The primary focus of environmental health is the relationships between humans and their surroundings. The understanding of the factors that relate to environmental health is an important field in health care delivery. According to the American Public Health Association (2017), knowledge about environmental health is used in improving the health and wellbeing of humans. Through this knowledge, public health officials and other professionals are in a position to understand environmental factors that impede or improve health. As such, it is through the systems of environmental health that clinicians, epidemiologists, and other professionals can understand disease-causing factors, calamities, and human practices that can be improved to eliminate hazards. Based on this understanding, the following paper will explore the factors that affect health and the roles of nurses in improving or eliminating environmental barriers to health.
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Environmental Factors that Impact Health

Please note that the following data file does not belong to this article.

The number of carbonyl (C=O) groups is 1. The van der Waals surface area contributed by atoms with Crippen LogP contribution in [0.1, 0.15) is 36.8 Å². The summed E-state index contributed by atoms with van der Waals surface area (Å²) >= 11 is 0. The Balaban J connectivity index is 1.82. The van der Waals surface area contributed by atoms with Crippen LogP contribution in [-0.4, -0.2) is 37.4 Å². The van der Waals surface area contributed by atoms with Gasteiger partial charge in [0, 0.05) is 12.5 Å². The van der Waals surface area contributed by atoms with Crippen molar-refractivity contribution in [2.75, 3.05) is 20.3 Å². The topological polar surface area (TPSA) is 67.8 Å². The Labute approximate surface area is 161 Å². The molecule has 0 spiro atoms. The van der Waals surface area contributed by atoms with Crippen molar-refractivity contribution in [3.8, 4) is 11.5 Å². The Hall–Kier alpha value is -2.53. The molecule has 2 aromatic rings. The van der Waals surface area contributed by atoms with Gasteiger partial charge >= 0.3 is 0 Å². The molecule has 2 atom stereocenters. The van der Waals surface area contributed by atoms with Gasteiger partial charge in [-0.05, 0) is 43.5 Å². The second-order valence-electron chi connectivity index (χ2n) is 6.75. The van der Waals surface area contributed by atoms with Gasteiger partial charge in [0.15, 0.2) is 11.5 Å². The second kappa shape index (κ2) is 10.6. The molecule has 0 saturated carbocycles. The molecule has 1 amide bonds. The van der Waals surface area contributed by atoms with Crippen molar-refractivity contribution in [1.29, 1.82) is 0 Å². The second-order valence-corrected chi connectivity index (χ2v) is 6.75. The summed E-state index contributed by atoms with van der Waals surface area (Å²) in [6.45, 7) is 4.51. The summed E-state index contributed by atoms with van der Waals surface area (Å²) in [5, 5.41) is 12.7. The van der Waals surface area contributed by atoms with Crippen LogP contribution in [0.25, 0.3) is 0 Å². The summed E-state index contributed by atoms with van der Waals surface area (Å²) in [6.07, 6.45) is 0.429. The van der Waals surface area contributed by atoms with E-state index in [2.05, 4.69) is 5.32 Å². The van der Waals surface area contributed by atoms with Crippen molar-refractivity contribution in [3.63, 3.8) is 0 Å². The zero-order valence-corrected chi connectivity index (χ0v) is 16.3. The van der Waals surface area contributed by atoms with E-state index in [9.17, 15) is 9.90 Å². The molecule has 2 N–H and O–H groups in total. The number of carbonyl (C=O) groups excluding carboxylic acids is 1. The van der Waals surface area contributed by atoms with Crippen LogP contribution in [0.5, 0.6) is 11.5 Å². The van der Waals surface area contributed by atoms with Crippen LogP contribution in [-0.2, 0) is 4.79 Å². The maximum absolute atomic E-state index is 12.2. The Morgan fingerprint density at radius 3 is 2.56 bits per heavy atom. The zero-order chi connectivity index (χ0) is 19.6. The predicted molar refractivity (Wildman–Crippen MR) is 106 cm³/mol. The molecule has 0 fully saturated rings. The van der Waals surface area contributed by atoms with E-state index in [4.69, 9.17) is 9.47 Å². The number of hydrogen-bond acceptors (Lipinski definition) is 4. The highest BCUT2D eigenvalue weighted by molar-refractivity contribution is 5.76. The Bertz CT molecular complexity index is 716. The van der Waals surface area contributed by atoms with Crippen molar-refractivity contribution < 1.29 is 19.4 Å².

Environmental factors have different implications for the health of humans. The effects can be both positive and negative. For example, the type of housing is an environmental factor that can influence the health status of the inhabitants. For instance, it can act as a hazard or a health-improving component (Granbom, Iwarsson, Kylberg, Pettersson, & Slaug, 2016). Positive environmental factors are those associated with promoting the well-being of humans. These factors predispose people to good living conditions and practices that prevent disease-causing agents (Granbom et al., 2016). Examples of the positive environmental factors that improve health include the presence of safe water, protection from harmful UV, surroundings with good sanitation, proper nutrition, good housing, clean water, and unpopulated air.